Case 37 part 1 – summary

Our patient has factor XII deficiency. Factor XII is needed in the activation of the clotting cascade when measuring the APTT in the laboratory (via contact factor). However it is not required in life to activate clotting. Hence people do not bleed. However it can lead to anxiety, especially when routine coagulation screens are abnormal. Different laboratories use different reagents when measuring the APTT so some may be more sensitive than others in picking up factor XII deficiency. As it does not result in bleeding the operation can proceed without any further intervention and the patient should receive prophylactic LMWH as per protocol.

Factor XII deficiency should be suspected in someone with an isolated prolonged APTT which corrects on mixing studies (or does not correct with a lupus insensitive reagent if this is what your laboratory will do first) and where there is no bleeding history personally or in the family. The APTT will correct to normal when mixed with normal plasma as the missing factor(s) present in the normal plasma will allow clot to form.

The patient should be informed of the diagnosis since the APTT will be prolonged and this may cause unnecessary delays to essential procedures.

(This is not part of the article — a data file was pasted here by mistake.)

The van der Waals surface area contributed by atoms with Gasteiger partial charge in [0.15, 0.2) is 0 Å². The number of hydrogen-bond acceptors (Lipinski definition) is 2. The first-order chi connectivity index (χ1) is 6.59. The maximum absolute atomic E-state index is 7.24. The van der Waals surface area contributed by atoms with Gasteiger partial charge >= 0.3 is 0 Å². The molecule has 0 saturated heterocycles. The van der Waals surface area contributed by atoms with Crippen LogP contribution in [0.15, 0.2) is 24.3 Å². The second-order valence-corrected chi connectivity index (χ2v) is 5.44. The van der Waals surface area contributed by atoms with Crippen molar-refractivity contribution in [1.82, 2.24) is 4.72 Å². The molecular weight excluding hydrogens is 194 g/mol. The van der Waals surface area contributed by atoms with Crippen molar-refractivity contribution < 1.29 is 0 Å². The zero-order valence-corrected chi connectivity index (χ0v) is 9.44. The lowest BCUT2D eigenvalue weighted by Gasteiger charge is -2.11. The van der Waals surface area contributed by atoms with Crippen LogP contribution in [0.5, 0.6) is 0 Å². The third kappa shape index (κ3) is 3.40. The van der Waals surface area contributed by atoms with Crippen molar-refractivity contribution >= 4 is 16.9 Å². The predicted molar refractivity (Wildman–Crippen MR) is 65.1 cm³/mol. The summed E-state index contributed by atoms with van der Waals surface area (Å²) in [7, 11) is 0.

This case highlights some important points:

  • 1) History is key to diagnosing bleeding disorders – is the patient well or unwell? Is there liver disease? On anticoagulants?
  • 2) Coagulation screens should not be performed indiscriminately (our patient was having a tendon repair and without any bleeding history did not require a pre op coagulation screen)
  • 3) Repeating the specimen is the first priority and then proceeding to sequential testing to establish the cause of the abnormality (mixing studies here would be a good first line step)
  • 4) Looking at old results may help (has further investigations previously been done or if the APTT has been normal in the past may point towards an acquired disorder)


  • BCSH guidelines on coagulation tests pre op:

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